The Week’s End // A Thought-Provoking Round-Up

Happy Saturday everyone! If you’re looking for some interesting things to read or watch while you kick back and relax, look no further, here are my favorite things from around the web this week:

1. “Thunberg is 16 but looks 12. She usually wears her light brown hair pulled into two braids, parted in the middle. She has Asperger’s syndrome, which means she doesn’t operate on the same emotional register as many of the people she meets. She dislikes crowds; ignores small talk; and speaks in direct, uncomplicated sentences. She cannot be flattered or distracted. She is not impressed by other people’s celebrity, nor does she seem to have interest in her own growing fame. But these very qualities have helped make her a global sensation. Where others smile to cut the tension, Thunberg is withering. Where others speak the language of hope, Thunberg repeats the unassailable science: Oceans will rise. Cities will flood. Millions of people will suffer.” — TIME 2019 Person of the Year | Greta Thunberg

2. “Our long, sometimes tumultuous relationship with octopuses…has settled into something nearing reverence. We once called them ugly monsters. Now we plaster their likeness on our restaurants and tattoo it onto our arms. We once bludgeoned them with oars and brawled with them for sport. Now we’ve elevated octopuses to what in this secular era passes for gods: extraterrestrials.” — The Octopus from Outer Space // Seattle Met

3. “Half of employees don’t take paid time off due to high workloads or worries about job security, and 49% don’t take their allotted vacation days, yet nearly three-quarters agree that paid time off makes them feel more productive and healthier at work, and a quarter of employees would be willing to take a pay cut to get more of it. In other words: desire to do it more, guilt for doing it, guilt for not doing it, repeat. Hmm.” — Americans have a psychologically twisted relationship with paid time off // Fast Company

4. “Demonstrators hold placards during a protest against Chile’s government, in Santiago, Chile, on December 10, 2019. ” — Photos of the Week // The Atlantic

5. “Individuals commonly have to decide what they absolutely swear they will do and what they promise with equal sincerity they will never do. Whatever activity it covers, that covenant beckons to hypocrisy. And then cheating.” — Why Do People Cheat? (Because They Often Win) // Literary Hub

6. “We have words to describe the flu, or depression, or the common cold. We know the contours and symptoms of these illnesses. But when it comes to climate grief, the experience can be hard to define, and thus harder to understand and demonstrate. If climate sickness exists in the overlap of the physical and the emotional, we need words for those feelings, a dictionary of sorts that allows us to see patterns in the experiences of individual people. Fortunately, that’s exactly what a group of motley philosophers, artists, and doctors are currently working to devise. ” — Under the Weather // Believer Magazine

7. “Lately, I think I’m experiencing democracy grief. For anyone who was, like me, born after the civil rights movement finally made democracy in America real, liberal democracy has always been part of the climate, as easy to take for granted as clean air or the changing of the seasons. When I contemplate the sort of illiberal oligarchy that would await my children should Donald Trump win another term, the scale of the loss feels so vast that I can barely process it.” — Democracy Grief is Real // The New York Times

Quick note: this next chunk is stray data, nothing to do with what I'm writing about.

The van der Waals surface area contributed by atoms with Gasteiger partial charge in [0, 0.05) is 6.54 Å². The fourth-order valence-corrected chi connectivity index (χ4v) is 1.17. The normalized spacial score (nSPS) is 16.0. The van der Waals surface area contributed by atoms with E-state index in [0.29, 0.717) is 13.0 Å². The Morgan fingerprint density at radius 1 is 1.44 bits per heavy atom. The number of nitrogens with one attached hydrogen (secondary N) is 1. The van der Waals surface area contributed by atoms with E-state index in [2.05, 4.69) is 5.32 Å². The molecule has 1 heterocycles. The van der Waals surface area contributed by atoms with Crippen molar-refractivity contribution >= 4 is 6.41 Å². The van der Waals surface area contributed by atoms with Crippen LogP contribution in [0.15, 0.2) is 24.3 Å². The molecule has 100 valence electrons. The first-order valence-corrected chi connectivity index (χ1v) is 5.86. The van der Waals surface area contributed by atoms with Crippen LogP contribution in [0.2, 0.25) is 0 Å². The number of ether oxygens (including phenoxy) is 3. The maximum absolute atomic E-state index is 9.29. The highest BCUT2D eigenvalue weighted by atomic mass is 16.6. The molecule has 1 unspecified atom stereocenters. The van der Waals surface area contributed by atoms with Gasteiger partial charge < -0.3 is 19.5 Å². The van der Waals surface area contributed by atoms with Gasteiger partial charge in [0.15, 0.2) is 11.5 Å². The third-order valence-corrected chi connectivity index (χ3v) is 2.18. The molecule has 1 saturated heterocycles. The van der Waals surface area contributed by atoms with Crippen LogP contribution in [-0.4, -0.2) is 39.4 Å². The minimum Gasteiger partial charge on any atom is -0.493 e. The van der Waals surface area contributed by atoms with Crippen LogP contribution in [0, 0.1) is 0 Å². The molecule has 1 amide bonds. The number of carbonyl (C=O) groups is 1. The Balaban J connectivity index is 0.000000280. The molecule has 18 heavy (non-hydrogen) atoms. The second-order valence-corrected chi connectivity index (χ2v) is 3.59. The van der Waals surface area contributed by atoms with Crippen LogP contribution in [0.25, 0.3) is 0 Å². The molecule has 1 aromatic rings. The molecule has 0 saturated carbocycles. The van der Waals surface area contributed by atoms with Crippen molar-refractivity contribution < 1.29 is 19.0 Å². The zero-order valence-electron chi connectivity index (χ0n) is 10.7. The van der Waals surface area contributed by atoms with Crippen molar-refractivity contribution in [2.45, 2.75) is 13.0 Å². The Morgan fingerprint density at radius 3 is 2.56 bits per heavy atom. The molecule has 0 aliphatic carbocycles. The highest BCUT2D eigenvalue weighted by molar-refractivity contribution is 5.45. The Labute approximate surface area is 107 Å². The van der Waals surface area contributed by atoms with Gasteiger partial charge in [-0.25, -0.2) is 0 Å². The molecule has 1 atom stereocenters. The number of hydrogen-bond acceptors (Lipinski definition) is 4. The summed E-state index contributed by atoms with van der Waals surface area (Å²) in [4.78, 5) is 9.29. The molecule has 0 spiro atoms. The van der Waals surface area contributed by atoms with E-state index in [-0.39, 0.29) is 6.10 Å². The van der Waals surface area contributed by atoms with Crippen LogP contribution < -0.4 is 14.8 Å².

8. “I think it’s complicated. There seems to have developed in the last 20 years these public conceptions of sex work and trafficking as being dichotomous…and there were arguments there between the various groups about whether trading sex was something that could be done consensually or whether it was always coerced.” — Sex Work // Call Your Girlfriend

9. “For the most part, my questioners have already presupposed a fairly limited set of acceptable answers to the question of what’s worth doing—answers that generally bottom out in the material wellbeing of oneself and others. But those answers, innocuous as they might seem to the speaker, are philosophical answers to a philosophical question.” — Is there anything especially expert about being a philosopher? // Aeon

10. “Everybody is familiar with the feeling that things are not as they should be. That you are not successful enough, your relationships not satisfying enough. That you don’t have the things you crave. In this video we want to talk about one of the strongest predictors of how happy people are, how easily they make friends and how good they are at dealing with hardship. An antidote against dissatisfaction so to speak: Gratitude.” — An Antidote to Dissatisfaction // Kurzgesagt—In a Nutshell

Have you read, watched, written, or posted an interesting or inspiring thing this week? Has something on the internet made you feel strongly, think deeply, or see the world in a new light? If so, drop a link in the comments, we’d love to check it out!

Photo by Roman Kraft on Unsplash


Published by

Lisa Marie Blair

Painfully aware. Profoundly afraid. Perpetually falling in and out of love with humanity. She/They.

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